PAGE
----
Rise Up Logo

Call Us Today!
(562) 659-9599

What’s your home worth? Why do you want to know?

What’s your home worth? Why do you want to know?

Real estate appraiser Gilbert Valdez evaluates a Fountain Valley home. REGISTER FILE PHOTO

At some point, every home owner asks the question, “What’s my home worth?”

But the ways to answer that question are as varies as the reasons for asking it.

Here are a few home-value estimating techniques, and the scenarios that prompt that question most frequently.

Current Market Value estimate: People want to know what their is home is worth periodically just as people check in on the value of their stock portfolio.

There are as many online opportunities to request a Current Market Value report as there are agents with a website.

And you usually only fill in the bare facts on such sites as bedroom and bathroom count; square foot of living space; lot size; and whether or not you have a pool. Who wants an agent in their house when they don’t even know if they are ready to sell, right?

So you enter all of your data and say, “What’ll my house sell for right now?”

You’ll most likely receive an answer in the form of a range of prices, from low to high. You can then apply your own opinion of how your house stacks up against the homes similar in size and bed/bath count to see where you land within the range provided.

As is vs. Upgraded Value estimate: Many sellers want to know what kind of return they are likely to get from an investment in upgrades to their home. Or asked another way, how much less they will likely get for their house if they sell it the way it is.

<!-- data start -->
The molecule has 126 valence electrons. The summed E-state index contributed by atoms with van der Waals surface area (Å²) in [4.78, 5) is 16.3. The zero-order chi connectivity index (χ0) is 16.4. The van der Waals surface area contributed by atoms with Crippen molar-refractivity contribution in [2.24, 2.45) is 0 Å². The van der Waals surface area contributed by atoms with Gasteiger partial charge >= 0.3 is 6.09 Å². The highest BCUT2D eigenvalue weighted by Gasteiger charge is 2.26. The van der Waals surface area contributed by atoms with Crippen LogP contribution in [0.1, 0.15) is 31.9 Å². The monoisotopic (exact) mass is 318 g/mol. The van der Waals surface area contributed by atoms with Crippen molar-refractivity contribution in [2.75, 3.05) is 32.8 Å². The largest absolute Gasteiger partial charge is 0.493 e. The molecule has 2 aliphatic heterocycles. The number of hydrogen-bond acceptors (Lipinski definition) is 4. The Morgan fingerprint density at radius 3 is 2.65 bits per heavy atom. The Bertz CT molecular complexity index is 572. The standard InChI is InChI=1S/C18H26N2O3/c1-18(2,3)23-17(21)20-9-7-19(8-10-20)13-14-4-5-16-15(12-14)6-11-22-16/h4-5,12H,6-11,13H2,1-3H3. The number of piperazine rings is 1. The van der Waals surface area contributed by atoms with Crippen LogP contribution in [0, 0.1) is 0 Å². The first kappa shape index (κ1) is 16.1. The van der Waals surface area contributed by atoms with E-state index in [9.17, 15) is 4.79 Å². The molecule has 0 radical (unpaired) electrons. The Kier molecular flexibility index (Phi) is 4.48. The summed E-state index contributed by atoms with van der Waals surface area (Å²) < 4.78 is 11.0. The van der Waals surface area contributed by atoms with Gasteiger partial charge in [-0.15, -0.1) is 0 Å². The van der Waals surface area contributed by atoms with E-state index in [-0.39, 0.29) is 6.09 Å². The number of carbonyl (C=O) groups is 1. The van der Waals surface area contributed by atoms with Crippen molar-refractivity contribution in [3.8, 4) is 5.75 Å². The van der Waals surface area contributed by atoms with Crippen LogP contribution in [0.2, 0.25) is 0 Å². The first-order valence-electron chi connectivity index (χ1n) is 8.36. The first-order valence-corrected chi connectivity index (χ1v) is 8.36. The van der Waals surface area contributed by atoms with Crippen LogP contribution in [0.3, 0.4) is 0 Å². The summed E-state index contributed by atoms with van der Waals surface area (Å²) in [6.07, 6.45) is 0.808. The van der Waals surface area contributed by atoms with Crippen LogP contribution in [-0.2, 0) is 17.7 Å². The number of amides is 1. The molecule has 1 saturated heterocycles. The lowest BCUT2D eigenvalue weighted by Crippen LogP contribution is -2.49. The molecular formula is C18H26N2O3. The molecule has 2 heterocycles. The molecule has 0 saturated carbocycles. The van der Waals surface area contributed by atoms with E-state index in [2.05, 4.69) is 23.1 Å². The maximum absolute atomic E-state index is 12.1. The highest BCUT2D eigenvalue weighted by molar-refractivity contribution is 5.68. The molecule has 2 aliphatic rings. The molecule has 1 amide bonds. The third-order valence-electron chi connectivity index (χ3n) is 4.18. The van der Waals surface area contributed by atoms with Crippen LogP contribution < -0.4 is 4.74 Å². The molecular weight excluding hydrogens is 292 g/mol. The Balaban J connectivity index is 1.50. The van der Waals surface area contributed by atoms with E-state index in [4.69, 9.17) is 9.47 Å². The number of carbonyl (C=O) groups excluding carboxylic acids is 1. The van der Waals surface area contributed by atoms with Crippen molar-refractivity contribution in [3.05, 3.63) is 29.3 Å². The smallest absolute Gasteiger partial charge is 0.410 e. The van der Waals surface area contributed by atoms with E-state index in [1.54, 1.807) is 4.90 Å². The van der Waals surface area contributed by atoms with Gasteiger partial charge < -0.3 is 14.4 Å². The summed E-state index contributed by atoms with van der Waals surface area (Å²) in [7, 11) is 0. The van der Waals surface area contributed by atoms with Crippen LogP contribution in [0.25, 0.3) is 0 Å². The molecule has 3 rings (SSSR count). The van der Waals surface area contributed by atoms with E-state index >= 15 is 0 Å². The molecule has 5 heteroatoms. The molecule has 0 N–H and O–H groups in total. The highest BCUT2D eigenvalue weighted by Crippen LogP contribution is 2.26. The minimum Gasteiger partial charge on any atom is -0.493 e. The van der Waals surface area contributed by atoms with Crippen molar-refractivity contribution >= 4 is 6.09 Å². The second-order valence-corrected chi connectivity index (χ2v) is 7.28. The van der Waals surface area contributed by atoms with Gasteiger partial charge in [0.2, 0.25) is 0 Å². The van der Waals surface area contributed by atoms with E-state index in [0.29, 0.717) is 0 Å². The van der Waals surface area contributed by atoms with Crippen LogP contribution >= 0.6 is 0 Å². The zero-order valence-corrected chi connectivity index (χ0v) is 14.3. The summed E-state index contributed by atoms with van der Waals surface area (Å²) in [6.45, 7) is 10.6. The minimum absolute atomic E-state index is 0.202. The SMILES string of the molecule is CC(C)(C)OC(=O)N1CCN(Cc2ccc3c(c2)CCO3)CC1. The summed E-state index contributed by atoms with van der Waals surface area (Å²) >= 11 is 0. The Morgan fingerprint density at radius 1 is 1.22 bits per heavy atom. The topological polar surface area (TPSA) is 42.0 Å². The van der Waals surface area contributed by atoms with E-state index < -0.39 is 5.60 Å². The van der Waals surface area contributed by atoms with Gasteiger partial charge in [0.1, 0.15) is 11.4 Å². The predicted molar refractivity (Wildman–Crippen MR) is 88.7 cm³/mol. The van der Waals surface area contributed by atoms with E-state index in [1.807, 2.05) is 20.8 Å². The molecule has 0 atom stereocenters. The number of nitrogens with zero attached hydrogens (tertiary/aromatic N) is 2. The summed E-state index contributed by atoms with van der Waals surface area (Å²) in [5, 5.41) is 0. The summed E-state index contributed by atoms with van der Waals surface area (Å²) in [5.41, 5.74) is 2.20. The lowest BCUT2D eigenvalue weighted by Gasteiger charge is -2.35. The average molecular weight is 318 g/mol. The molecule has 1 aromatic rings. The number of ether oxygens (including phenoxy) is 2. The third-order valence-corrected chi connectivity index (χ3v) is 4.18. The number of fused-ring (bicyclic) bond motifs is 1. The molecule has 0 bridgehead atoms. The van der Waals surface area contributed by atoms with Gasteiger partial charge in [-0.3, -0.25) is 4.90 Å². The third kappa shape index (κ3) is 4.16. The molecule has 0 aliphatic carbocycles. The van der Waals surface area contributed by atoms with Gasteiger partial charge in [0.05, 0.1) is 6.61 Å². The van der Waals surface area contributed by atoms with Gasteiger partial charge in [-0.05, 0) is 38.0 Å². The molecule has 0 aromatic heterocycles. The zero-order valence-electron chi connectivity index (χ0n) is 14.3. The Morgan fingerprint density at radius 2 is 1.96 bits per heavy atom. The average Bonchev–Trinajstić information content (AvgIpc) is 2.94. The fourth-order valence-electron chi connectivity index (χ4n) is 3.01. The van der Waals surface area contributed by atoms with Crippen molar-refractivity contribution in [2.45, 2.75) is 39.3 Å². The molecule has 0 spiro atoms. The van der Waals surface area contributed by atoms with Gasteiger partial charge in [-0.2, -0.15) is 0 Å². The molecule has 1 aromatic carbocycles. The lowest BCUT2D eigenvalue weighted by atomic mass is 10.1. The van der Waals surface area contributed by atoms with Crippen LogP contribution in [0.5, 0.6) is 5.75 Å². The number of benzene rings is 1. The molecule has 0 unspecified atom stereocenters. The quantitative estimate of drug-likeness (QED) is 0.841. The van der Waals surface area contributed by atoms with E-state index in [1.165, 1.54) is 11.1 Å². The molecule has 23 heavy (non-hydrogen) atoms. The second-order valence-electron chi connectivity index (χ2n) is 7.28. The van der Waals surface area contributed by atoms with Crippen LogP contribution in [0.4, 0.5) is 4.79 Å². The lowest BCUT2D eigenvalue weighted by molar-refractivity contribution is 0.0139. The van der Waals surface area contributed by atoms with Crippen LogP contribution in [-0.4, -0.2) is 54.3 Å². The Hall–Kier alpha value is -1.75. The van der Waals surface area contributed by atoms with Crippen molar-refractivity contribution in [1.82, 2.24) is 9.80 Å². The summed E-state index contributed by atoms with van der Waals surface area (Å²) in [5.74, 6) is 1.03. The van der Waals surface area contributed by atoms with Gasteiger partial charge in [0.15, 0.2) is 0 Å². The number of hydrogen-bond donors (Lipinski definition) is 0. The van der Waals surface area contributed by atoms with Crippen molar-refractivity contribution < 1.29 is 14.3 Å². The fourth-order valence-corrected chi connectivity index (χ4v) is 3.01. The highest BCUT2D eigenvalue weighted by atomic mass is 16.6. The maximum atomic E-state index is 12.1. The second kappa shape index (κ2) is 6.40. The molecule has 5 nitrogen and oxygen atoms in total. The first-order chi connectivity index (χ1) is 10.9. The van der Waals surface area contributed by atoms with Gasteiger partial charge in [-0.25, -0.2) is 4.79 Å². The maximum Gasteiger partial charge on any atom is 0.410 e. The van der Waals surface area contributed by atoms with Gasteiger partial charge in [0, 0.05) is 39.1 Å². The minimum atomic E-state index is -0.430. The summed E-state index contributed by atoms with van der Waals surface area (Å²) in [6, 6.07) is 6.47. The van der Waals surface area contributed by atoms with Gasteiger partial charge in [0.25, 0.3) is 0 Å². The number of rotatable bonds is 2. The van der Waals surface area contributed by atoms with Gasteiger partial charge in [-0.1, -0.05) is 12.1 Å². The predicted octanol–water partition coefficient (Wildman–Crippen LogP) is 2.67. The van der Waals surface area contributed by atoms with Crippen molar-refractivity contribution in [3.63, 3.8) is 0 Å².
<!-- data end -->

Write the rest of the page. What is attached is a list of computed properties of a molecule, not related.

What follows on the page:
This is a tricky area when it comes to the math, but suffice it to say that recent upgrades in the current prevailing style, finish, and fashion will fetch more money than a home with no upgrades, or upgrades done 20 years ago that are no longer in step with the current trends.

Sharpen your pencil.

Highest Current Value estimate: Many times agents are asked to provide an estimate of the highest possible value of a home so owners can evaluate whether or not they can potentially re-finance into a better loan, get rid of the Private Mortgage Insurance (PMI) and pull a little cash out to add a pool.

This exercise often involves really scouring the comparable closed sales to find any little shred of evidence that will justify an increase in the estimated value of the home.

Lowest Current Value estimate: Believe it or not, there are times home owners are trying to justify the lowest possible value of their home. One reason is to contest the value set by the tax assessor and potentially lower your annual property tax bill.

Another reason is in a divorce, when one spouse wants to buy out the other . The spouse wanting to keep the house is looking for evidence to keep the buyout cost as low as possible.

The spouse being bought out will be looking for the highest price possible.

Sometimes both parties submit evidence to their respective attorneys, most likely provided by two different brokers. Then the attorneys duke it out.

Leslie Sargent Eskildsen is an Orange County real estate agent. She can be reached at 949-678-3373 or leslie@leslieeskildsen.com. Her website is leslieeskildsen.com.

The Orange County Register – News Headlines : Real Estate News